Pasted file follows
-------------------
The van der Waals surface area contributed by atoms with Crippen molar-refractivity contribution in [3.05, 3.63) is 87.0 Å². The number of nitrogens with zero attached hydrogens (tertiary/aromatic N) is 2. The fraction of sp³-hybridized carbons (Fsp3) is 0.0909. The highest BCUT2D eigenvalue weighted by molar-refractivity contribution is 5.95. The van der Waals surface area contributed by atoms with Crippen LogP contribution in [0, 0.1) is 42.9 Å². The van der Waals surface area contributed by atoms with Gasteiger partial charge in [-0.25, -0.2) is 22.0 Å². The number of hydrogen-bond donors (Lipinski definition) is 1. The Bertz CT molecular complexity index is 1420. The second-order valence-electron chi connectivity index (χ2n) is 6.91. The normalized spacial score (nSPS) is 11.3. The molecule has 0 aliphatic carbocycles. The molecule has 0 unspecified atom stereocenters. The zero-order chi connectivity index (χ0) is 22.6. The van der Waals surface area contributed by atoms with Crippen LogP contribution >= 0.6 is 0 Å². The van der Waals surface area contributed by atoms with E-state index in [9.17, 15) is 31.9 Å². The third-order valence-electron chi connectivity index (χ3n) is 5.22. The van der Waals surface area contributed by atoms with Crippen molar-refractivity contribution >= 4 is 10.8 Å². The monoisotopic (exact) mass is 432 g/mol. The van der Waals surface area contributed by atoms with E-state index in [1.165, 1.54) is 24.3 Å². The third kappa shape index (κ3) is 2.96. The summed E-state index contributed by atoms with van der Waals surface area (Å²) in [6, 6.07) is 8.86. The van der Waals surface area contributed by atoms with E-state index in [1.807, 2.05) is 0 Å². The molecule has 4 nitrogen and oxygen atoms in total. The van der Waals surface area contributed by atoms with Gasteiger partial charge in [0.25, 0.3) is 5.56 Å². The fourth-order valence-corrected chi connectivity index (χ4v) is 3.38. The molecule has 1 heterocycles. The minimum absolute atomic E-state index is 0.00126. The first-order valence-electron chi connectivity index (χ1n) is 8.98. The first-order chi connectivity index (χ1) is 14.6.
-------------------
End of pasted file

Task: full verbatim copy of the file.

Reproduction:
The van der Waals surface area contributed by atoms with Crippen molar-refractivity contribution in [3.05, 3.63) is 87.0 Å². The number of nitrogens with zero attached hydrogens (tertiary/aromatic N) is 2. The fraction of sp³-hybridized carbons (Fsp3) is 0.0909. The highest BCUT2D eigenvalue weighted by molar-refractivity contribution is 5.95. The van der Waals surface area contributed by atoms with Crippen LogP contribution in [0, 0.1) is 42.9 Å². The van der Waals surface area contributed by atoms with Gasteiger partial charge in [-0.25, -0.2) is 22.0 Å². The number of hydrogen-bond donors (Lipinski definition) is 1. The Bertz CT molecular complexity index is 1420. The second-order valence-electron chi connectivity index (χ2n) is 6.91. The normalized spacial score (nSPS) is 11.3. The molecule has 0 aliphatic carbocycles. The molecule has 0 unspecified atom stereocenters. The zero-order chi connectivity index (χ0) is 22.6. The van der Waals surface area contributed by atoms with Crippen LogP contribution >= 0.6 is 0 Å². The van der Waals surface area contributed by atoms with E-state index in [9.17, 15) is 31.9 Å². The third-order valence-electron chi connectivity index (χ3n) is 5.22. The van der Waals surface area contributed by atoms with Crippen molar-refractivity contribution >= 4 is 10.8 Å². The monoisotopic (exact) mass is 432 g/mol. The van der Waals surface area contributed by atoms with E-state index in [1.165, 1.54) is 24.3 Å². The third kappa shape index (κ3) is 2.96. The summed E-state index contributed by atoms with van der Waals surface area (Å²) in [6, 6.07) is 8.86. The van der Waals surface area contributed by atoms with E-state index in [1.807, 2.05) is 0 Å². The molecule has 4 nitrogen and oxygen atoms in total. The van der Waals surface area contributed by atoms with Gasteiger partial charge in [0.25, 0.3) is 5.56 Å². The fourth-order valence-corrected chi connectivity index (χ4v) is 3.38. The molecule has 1 heterocycles. The minimum absolute atomic E-state index is 0.00126. The first-order valence-electron chi connectivity index (χ1n) is 8.98. The first-order chi connectivity index (χ1) is 14.6.